Print newspapers and magazines maintained a smaller, but still substantial, market presence—read by 46.4% and 49.2% of internet users, respectively. The most loyal readers of print formats were in older age brackets and higher-income households. Time spent with print press and online publications both rose by 1 minute in H1 2021, to 27 minutes and 36 minutes, respectively.

  • Report
     | 
    OCT 21, 2021

    About 35% of respondents had recently read a print magazine in Q1, and print newspaper readership hovered around the same level. Among 25- to 34-year-olds, fewer than 1 in 5 had read either print format in the prior month. Yet in the oldest cohort, 56.8% had read a print newspaper and over 48% had read a magazine. As with live radio, penetration was far greater in high-income homes.

  • Report
     | 
    OCT 21, 2021

    In Q1 2021, 53.1% of respondents had read a print newspaper in the prior month, while 49.7% had read a print magazine. Print readership was more than 10 percentage points lower among internet users ages 16 to 34, but it remained substantially greater among those in higher-income households and older age groups.

  • Report
     | 
    OCT 21, 2021

    In Q1 2021, 50.4% had read a print newspaper at least once in the previous month, and 49.5% had read a print magazine. Males were much more likely than females to read either. Penetration of both formats also remained higher—over 60%—among respondents ages 55 to 64 and in the most affluent households.

  • Report
     | 
    OCT 21, 2021

    By contrast, the digital audio audience posted little change in numbers this year. In H1 2021, 68.1% of respondents had listened to music, podcasts, audiobooks, or other audio content online in the prior month. And age-related differences remained much more marked among digital audio consumers than among video viewers.

  • Report
     | 
    OCT 21, 2021

    However, it was clearly overtaken by online press, which occupied an average of 43 minutes each day.

  • Report
     | 
    OCT 21, 2021

    Digital audio was more popular among younger respondents in H1 2021. The share of internet users listening to streaming music, podcasts, or other digital audio content ranged from 88.2% among 16- to 24-year-olds to 32.4% in the 55-to-64 cohort. Social media was the only activity more widespread among Australia’s internet users than TV viewing.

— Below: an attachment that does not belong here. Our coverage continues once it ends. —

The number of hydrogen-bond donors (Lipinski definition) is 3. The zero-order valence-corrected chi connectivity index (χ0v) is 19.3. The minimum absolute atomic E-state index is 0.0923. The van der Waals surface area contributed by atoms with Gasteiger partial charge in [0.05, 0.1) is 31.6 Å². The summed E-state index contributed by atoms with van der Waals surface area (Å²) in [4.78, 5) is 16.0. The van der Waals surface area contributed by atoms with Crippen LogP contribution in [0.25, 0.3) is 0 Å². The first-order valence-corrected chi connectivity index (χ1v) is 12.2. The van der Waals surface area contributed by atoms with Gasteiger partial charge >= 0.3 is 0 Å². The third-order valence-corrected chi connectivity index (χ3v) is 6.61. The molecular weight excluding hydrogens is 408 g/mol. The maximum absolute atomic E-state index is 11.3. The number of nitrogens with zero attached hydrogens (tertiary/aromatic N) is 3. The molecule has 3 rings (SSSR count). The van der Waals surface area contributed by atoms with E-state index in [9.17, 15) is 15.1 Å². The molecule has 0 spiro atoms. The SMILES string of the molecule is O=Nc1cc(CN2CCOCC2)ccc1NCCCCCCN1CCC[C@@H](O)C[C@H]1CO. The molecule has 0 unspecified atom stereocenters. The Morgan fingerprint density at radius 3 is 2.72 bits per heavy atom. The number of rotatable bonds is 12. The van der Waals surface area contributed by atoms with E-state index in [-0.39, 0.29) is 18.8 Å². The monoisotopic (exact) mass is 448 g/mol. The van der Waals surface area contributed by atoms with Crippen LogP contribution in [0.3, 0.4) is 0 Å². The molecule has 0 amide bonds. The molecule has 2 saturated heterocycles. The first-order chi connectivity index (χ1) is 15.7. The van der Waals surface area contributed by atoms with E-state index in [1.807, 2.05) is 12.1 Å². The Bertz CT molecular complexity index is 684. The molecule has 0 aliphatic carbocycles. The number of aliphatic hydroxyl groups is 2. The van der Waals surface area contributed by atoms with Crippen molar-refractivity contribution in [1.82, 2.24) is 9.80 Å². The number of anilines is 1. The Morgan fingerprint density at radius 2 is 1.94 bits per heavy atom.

• Report
     | 
    OCT 21, 2021

    Magazine readership stood at 55.9% in Q1 2021, with essentially equal shares of males and females engaging with this print format. Again, age disparities were relatively striking; over 62% of respondents ages 45 to 64 had read a print magazine in the month prior, compared with 38.5% of those ages 16 to 24.

  • Report
     | 
    OCT 21, 2021

    Print magazines reached a smaller audience than print newspapers, at 45.8% of respondents. In both cases, youth was an indicator of relative apathy: Fewer than 40% of respondents ages 16 to 24 had read a print newspaper, and just 27.6% had read a print magazine. Readership held up much better among older cohorts and in affluent homes.

  • Report
     | 
    OCT 21, 2021

    Higher usage of TV, digital video, and other digital entertainment options persisted a year after the country’s famously rigorous lockdown. As the pandemic spread around the world in March 2020, New Zealand closed its borders to almost all travelers, isolated known cases of COVID-19, and imposed a strict lockdown between March and June 2020.

  • Report
     | 
    OCT 21, 2021

    Over 15% of respondents had used a voice assistant, such as Siri or Alexa, in the previous week to find information, while over 17% had used a voice command to complete a task, like an online grocery order, per H1 2021 data. Usage was most prominent among the youngest respondents and those living in higher-income homes.

  • Report
     | 
    OCT 21, 2021

    Younger people were more responsive to digital audio, too. But unlike digital video, uptake of music, podcasts, and other digital audio content showed no increase year over year. Time spent streaming music averaged 1:33 per day, while video streaming occupied an average of 1:22. Both times rose by about half an hour from H1 2020. Mobile time and activities were on the rise as PC penetration slid.